users are finally getting the option to block the video and audio that frequently begins playing automatically when you visit websites, something already offered on
Safari and Google’s Chrome browsers.
The option was added over the weekend to Firefox Nightly, the latest test version of Mozilla’s popular web browser, asking users by default whether they want to allow a website to autoplay video with sound. Users also have the option to go into their preferences and block all sites’ autoplay ability if they don’t want to deal with it for each site they visit.
The autoplay blocking is an example of how browsers are getting more assertive on behalf of users faced with pushy websites. The result is a web that should be less annoying to most users — but also one where advertising-funded sites have a harder time with their businesses.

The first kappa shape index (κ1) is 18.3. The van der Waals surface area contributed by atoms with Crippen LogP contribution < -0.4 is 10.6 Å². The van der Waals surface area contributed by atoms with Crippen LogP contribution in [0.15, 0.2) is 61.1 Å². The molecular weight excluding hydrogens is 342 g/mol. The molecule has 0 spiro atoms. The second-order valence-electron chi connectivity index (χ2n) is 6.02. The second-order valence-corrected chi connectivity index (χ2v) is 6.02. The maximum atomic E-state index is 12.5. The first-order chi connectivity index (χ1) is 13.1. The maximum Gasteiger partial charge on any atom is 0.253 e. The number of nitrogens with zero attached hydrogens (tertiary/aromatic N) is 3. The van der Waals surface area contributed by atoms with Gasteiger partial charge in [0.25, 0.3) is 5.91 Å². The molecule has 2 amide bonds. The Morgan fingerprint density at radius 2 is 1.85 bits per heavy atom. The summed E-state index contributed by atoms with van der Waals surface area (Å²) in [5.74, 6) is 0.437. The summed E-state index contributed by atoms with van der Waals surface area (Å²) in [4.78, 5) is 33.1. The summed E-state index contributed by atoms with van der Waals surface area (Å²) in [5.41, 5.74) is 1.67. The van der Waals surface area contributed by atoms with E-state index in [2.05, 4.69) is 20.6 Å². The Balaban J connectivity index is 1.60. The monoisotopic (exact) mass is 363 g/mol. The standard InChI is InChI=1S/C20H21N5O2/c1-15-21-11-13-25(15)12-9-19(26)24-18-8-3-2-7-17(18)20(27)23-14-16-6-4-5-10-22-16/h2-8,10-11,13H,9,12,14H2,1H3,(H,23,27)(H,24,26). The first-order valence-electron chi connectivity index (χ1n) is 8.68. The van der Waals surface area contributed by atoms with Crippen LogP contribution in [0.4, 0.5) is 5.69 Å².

The autoplay blocking option works only in the Nightly test version of Firefox for now, but it’s scheduled to arrive in the main version of the browser in October. The update also includes greater promotion of tracking protection, which blocks website publishers and advertisers from running software that follows your online behavior.
With the release of Chrome 66 in April, Google clamped down on lots of websites that tried to play video and audio automatically. Apple announced a similar feature for Apple’s Safari browser in June 2017 for MacOS High Sierra.
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